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R. Arpajou/Kino Lorber

France (2021)

At a press conference held by President Emmanuel Macron, the first question goes to famous and well-respected TV journalist France de Meurs (Léa Seydoux). Her question is so scorchingly insulting it takes the president a little while to answer, and as he does, France makes eye contact with her assistant, Lou (Blanche Gardin) at the side of the room. They egg each other on with increasingly obscene gestures, laughing in triumph, as he wriggles on her journalistic hook. It’s very clear writer-director Bruno Dumont is using real footage of Mr. Macron, edited together for the appearance of a real event with Ms. Seydoux C.G.I.-ed in – something American cinema hasn’t allowed itself to do with a sitting leader since the speech purportedly given by Bill Clinton in 1996’s “Contact.” This is by far the most interesting part of the movie.

From her very start, Ms. Seydoux has built herself an unusual career moving between supporting roles in international English-language blockbusters and leading roles in quirkier French-language ones. To international audiences she represents a sultry dash of Gallic spice; at home she is the superstar playing with her friends. You have to be very good and very well-liked indeed to be able to move around the cinematic landscape like this, so it’s a wonder that Ms. Seydoux seems so unhappy here. Was the movie as originally planned a satire with a bit more bite? Or was it more of a comedy, and the sourness came out in the making? Although even a comedy might have reconsidered the appalling sequence of France’s husband (Benjamin Biolay) and child in the car. Comedy isn’t funny when it’s punching down, when it’s flailing around without a real target, or when it’s hitting itself in the face, desperate for any kind of reaction at all.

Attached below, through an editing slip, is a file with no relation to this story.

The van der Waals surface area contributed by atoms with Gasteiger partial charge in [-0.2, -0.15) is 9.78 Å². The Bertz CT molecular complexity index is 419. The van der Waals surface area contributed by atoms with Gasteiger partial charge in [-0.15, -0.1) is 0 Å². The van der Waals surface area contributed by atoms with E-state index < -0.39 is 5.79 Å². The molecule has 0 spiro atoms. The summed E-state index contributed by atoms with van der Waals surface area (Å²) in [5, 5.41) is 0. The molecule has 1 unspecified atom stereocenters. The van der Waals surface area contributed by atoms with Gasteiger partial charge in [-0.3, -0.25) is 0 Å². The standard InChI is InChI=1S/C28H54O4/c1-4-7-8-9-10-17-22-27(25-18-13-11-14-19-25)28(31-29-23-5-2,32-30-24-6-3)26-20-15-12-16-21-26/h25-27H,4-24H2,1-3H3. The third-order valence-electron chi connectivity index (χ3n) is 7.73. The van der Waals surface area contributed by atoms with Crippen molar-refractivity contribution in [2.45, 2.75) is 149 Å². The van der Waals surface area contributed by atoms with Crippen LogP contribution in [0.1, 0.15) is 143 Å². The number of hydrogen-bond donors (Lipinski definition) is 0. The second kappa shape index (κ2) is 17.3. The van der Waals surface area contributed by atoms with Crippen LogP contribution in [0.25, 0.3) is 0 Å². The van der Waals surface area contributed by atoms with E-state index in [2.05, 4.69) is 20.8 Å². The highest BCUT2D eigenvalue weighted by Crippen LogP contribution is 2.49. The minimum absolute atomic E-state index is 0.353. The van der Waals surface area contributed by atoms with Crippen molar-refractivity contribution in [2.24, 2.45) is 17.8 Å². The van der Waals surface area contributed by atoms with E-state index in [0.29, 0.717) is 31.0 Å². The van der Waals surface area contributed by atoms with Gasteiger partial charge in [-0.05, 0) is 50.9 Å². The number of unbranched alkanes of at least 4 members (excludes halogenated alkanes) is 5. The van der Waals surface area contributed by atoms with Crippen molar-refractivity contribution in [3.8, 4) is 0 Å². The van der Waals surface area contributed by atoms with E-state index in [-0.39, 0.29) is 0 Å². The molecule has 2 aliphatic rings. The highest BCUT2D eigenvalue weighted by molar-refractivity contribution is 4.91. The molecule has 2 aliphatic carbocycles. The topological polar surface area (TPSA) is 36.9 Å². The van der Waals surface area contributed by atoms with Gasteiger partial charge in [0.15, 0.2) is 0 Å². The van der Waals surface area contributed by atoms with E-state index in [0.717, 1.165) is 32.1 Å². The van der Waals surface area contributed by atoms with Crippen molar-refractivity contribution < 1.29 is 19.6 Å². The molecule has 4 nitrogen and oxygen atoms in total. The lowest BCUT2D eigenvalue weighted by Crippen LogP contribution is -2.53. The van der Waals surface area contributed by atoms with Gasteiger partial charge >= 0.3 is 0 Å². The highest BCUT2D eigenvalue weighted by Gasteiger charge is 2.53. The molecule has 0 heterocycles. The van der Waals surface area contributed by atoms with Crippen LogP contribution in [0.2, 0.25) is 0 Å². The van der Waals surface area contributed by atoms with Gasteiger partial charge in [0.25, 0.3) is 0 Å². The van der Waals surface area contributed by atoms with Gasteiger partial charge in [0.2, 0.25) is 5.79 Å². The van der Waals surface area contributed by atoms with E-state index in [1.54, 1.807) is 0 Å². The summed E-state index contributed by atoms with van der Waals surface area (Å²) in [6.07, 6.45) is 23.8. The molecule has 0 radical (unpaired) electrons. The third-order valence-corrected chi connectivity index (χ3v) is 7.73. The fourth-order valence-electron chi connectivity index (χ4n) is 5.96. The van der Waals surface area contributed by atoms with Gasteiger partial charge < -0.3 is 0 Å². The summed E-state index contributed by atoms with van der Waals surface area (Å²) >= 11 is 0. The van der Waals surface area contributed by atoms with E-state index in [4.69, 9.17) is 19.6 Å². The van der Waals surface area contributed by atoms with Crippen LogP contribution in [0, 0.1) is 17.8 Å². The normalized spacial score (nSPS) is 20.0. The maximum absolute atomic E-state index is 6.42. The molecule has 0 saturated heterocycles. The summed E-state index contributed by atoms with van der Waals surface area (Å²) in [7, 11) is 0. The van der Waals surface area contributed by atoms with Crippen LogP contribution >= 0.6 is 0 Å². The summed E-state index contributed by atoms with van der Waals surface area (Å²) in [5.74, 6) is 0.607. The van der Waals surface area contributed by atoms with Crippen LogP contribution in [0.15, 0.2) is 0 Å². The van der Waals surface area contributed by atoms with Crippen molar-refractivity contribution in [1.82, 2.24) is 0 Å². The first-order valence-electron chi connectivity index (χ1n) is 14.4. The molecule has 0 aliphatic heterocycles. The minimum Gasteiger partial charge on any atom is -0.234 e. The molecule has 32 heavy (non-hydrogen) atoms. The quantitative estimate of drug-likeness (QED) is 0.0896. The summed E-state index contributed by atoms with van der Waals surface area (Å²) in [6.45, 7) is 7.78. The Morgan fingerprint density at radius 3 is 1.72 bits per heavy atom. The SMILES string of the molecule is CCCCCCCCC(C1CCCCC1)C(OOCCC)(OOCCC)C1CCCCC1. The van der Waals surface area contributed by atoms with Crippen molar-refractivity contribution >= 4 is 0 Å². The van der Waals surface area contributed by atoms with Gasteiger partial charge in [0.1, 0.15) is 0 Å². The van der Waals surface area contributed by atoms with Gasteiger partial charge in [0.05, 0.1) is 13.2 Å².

Is this a satirical commentary on how France the nation sees itself? Or is it just an excuse to spend over two hours admiring Ms. Seydoux as she plays at being a journalist – asking serious questions to the bickering talking heads in her studio under giant footage of her face, bossing rebel fighters into posing with their guns for her cameraman, or having inelegant arguments about money with her unsatisfying intellectual husband? Their flat is full of tapestries and antique furniture in flower-filled rooms painted black, much like a gothic dollhouse. When she drives around the centre of Paris in her car, it’s filmed as if the car doesn’t have a roof, which oddly adds to the sense that she is a gilded bird in a gilded cage. At one point, she hits a young delivery driver, Baptiste (Jawad Zemmar), and her sense of responsibility for the hurt she’s caused makes her evaluate her own life. But as these revaluations take her to a mountain resort in Switzerland where Angela Merkel also is, (although the credits reassure us a lookalike was used), the sense that the movie’s big ideas might lead to an elegant point slowly slip away.

To have power in this movie you need only the appearance of power, and journalism is nothing more than the appearance of journalism. The emphasis on how France the person repeats her lines and refilms from more flattering angles, even under fire, is contrasted with the intrusion of the tabloid press in her personal life – although this metaphor doesn’t do much, not even in the depressing sequence at the end, where France the person frowns at another woman coming to a nasty public reckoning of her mistakes.

France the person’s clothes are the clue to this. Costume designer Alexandra Charles has her in plaid suits or multi-colored tops too old and brassy for her, like a cougar at lunch with her friends. This vulgar ’80s aesthetic is meant to be a throwback to a so-called easier time, when the nation wasn’t worrying itself sick about its shadow wars in Africa, or whether it has any responsibility for the people it runs over on its path to success. Ugh. The final sequence – not a spoiler – has France the person indifferently watch a stranger smash a vélib – a citibike – to pieces. The meaning is the illusion of meaning. As a metaphor for a nation it’s nothing but a snore.


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